$ npx create-react-app antd-demo

$ cd antd-demo
$ yarn start

Once React is installed, you can see the running app in the browser.

 

This is the default generated directory in the newly created project. Going forward, we will be modifying some of the files here to achieve the final output.

├── README.md
├── package.json
├── public
│   ├── favicon.ico
│   └── index.html
├── src
│   ├── App.css
│   ├── App.js
│   ├── App.test.js
│   ├── index.css
│   ├── index.js
│   └── logo.svg
└── yarn.lock

Now after setting up React, let’s install Ant design in it with this command:

$ yarn add antd

After installing antd, you can use the Ant components by modifying the markup in App.js that is inside the src folder in your project. Here, I am adding a button element from Ant.

import React from ‘react’;
import { Button } from ‘antd’;
import ‘./App.css’;

const App = () => (
  

    
  

);

export default App;

Ant button component:

Once you save and run the app, you will be able to see the Ant primary button element in the browser in blue color (as shown above). This means that Ant is successfully integrated in React.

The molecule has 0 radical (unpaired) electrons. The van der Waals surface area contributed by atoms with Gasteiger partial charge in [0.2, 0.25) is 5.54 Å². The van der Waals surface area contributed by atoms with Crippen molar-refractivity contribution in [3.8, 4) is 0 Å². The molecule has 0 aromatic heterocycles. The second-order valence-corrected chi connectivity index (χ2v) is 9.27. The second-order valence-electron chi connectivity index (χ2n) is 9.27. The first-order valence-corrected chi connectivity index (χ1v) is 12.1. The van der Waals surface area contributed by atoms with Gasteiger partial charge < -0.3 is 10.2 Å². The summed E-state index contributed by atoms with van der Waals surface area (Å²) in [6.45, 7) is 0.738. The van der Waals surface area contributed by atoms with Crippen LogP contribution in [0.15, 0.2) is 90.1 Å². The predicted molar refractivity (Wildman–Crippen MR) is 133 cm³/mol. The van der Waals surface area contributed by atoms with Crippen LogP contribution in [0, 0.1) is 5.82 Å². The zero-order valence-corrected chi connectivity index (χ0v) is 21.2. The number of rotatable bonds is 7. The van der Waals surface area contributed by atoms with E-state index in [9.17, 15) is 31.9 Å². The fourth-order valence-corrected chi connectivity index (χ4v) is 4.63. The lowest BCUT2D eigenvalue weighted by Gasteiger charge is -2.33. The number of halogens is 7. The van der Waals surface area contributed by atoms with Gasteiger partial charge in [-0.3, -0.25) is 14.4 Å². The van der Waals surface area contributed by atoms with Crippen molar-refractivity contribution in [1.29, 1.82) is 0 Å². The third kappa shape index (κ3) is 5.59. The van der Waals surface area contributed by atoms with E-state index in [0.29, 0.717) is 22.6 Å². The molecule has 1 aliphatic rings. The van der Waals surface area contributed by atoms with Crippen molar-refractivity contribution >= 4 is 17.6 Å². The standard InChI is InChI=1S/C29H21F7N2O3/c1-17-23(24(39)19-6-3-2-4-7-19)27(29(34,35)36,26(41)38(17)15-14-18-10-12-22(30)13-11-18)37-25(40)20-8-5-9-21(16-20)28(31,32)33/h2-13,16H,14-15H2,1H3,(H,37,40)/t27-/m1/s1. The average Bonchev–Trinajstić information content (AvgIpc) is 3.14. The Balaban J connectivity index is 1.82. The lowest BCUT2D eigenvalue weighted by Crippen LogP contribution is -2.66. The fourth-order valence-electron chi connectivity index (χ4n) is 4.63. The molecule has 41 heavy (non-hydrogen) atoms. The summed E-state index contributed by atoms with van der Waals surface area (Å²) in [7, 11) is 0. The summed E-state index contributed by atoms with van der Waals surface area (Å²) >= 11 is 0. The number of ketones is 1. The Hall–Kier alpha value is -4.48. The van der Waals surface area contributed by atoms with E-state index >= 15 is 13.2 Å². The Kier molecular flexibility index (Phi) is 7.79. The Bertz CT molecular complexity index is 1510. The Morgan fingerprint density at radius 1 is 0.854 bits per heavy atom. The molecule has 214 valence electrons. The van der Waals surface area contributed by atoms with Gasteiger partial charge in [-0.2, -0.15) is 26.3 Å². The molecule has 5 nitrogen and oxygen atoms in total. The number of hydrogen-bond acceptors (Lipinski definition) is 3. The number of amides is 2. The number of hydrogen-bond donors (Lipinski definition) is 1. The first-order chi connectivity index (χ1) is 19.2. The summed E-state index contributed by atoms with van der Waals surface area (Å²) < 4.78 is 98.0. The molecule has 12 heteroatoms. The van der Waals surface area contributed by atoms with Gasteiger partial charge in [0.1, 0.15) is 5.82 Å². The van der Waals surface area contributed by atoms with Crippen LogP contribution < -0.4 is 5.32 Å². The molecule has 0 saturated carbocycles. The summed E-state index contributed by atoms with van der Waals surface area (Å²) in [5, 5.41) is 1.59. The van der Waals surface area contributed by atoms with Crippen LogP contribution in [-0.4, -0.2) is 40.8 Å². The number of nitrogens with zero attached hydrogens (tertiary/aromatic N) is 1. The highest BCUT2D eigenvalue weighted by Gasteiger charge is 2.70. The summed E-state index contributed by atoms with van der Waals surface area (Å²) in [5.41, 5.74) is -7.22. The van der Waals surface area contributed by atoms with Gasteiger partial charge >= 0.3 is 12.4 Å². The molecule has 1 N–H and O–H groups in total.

Customizing a Theme

The best part about integrating Ant Design with React is that it allows you to customize your design tokens to satisfy UI diversity from business or brand requirements, including primary color, border radius, border color, etc.

Image credits : Intoli

To allow these customization, you will need to do some advanced configurations.

Advance Configuration:

At this point you need to customize the default configurations of create-react-app. Let’s use CRACO (Create React App Configuration Override) – a community solution for custom configuration of create-react-app.

Step 1: You will first need to install CRACO and replace the default React-script with CRACO in package.json. 

$ yarn add @craco/craco

/* package.json */
“scripts”: {
–   “start”: “react-scripts start”,
–   “build”: “react-scripts build”,
–   “test”: “react-scripts test”,
+   “start”: “craco start”,
+   “build”: “craco build”,
+   “test”: “craco test”,
}